III. Prong two: infeasibility of training
The second prong of § 656.21(b)(6) operates as a savings clause: if the employer cannot demonstrate that the job requirements are the actual minimum ones or that it has not hired workers with less training and experience, then it can attempt to demonstrate that is not feasible to hire workers with less training or experience than that required by the job offer.
A. Employer bears a heavy burden of proving
infeasibility to train
An employer must sufficiently document a change in circumstances to demonstrate infeasibility. See Rogue and Robelo Restaurant and Bar , 88-INA-148 (Mar. 1, 1989) ( en ban c). The employer's burden of establishing why it is not now feasible to offer the same favorable treatment to U.S. applicants has been characterized as heavy. 58th Street Restaurant Corp. , 90-INA-58 (Feb. 21, 1991); Fingers, Faces, and Toes , 90-INA-56 (Feb. 8, 1991).
1. Change in economic circumstances
An employer may attempt to prove the infeasibility of training by showing a change in economic circumstances; however, that is not the only means of demonstrating infeasibility. Rogue and Robelo Restaurant and Bar , 88-INA-148 (Mar. 1, 1989) ( en banc ).
- Only one employer has ever demonstrated the present infeasibility to train. In Avicom International , 90-INA-284 (July 31, 1991), the employer showed that a change in its corporate ownership and reduction in its workforce left the alien as the sole remaining employee with the knowledge and training required of an electronics engineer.
2. Increase in business or growth and expansion
An increase in the volume of business or general growth and expansion, by itself, is insufficient to establish infeasibility. Unless an employer proves otherwise, increased training capability is presumed to accompany growth. See Super Seal Manufacturing Co. , 88-INA-417 (Apr. 12, 1989) ( en ban c); AEP Industries , 88-INA-415 (Apr. 4, 1989) ( en ban c); Anderson-Mraz Design , 90-INA-142 (May 30, 1991); Primex Plastics Corp. , 89-INA-283 (Apr. 8, 1991); Ramazzotti Landscaping, Inc. , 90-INA-78 (Feb. 22, 1991); 58th Street Restaurant Corp. , 90-INA-58 (Feb. 21, 1991); Able Labs , 90-INA-54 (Jan. 29, 1991); J.J. Cassone Bakery, Inc. , 89-INA-74 (Feb. 20, 1990); Laura's French Baking Co. , 89-INA-61 (Jan. 31, 1990); Laura's French Baking Co. , 89-INA-53 (Oct. 30, 1989); Pro-Torque, Ltd. , 88-INA-352 (June 27, 1989); L and I Color Labs , 89-INA-217 (June 13, 1990); G.C. Construction Corp. , 88-INA-20 (May 9, 1988).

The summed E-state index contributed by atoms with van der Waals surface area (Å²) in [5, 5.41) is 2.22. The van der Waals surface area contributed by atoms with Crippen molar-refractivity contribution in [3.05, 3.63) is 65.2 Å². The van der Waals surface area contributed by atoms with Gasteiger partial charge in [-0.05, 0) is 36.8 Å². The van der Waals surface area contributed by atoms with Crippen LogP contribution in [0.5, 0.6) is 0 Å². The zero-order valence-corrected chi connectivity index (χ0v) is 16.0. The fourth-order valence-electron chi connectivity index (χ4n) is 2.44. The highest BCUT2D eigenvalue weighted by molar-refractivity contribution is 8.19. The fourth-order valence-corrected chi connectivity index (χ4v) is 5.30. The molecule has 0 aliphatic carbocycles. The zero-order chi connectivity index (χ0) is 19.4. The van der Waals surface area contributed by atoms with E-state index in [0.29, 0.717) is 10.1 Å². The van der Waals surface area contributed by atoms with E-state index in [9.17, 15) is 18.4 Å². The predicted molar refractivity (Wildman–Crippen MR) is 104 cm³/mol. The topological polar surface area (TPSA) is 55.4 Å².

Section 656.21(b)(6) requires an employer to document its assertion that its business has declined to the point where it is now financially unable to train a new worker. Jackson & Tull Engineers , 87-INA-547 (Nov. 24, 1987).
4. Bare statement of infeasibility
A bare statement of infeasibility to train is inadequate to establish that an employer cannot now hire workers with less experience and provide training. MMMATS, Inc. , 87-INA-540 (Nov. 24, 1987) ( en banc ); Coastal Printworks, Inc. , 90-INA-289 (Oct. 29, 1991); Valor Roofing , 90-INA-182 (July 30, 1991); Altra Filter, Inc. , 90-INA-15 (Dec. 7, 1990); BSN Industries, Inc. , 88-INA-53 (May 6, 1988).
Documentation must show more than just inefficiency. Admiral Gallery Restaurant , 88-INA-65 (May 31, 1989) ( en ban c); Coastal Printworks, Inc. , 90-INA-289 (Oct. 29, 1991); Carillon Mills, Inc. , 90-INA-17 (Dec. 19, 1990); Global Committee of Parliamentarians on Population and Development , 88-INA-209 (Mar. 12, 1990); Hoffman-LaRoche, Inc. , 88-INA-30 (July 21, 1988).
6. Present unavailability of alien's trainer
The present unavailability of the person who trained the alien may be a factor to consider, but it does not guarantee a finding of infeasibility. See Cynjoy Dress Corp. , 90-INA-189 (July 1, 1991); Ken Cal Maintenance Co. , 90-INA-224 (Mar. 27, 1991); Fingers, Faces, and Toes , 90-INA-56 (Feb. 8, 1991); Sid and Irene Ritman , 88-INA-86 (Feb. 8, 1990); Metal Cutting Corp. , 89-INA-90 (Jan. 8, 1990); California-Nevada Annual Conference of the United ethodist Church , 88-INA-364 (June 28, 1989). See also H. Stern Jewelers , 89-INA-89 (Jan. 19, 1990) (employer acknowledged that branch office, in which the job opportunity was available, was actively training workers for the position).
7. Present unavailability of U.S. applicants
The present unavailability of U.S. applicants with the same qualifications as the alien does not demonstrate the infeasibility of training. Rosedale & Rosehill Cemetery , 90-INA-19 (Mar. 27, 1991).
B. Procedural and evidentiary matters
The burden is not on the CO to offer evidence documenting
that the employer can offer the same training to U.S. workers. To
the contrary, the burden rests with the employer to document why
it is no longer feasible provide training that was provided to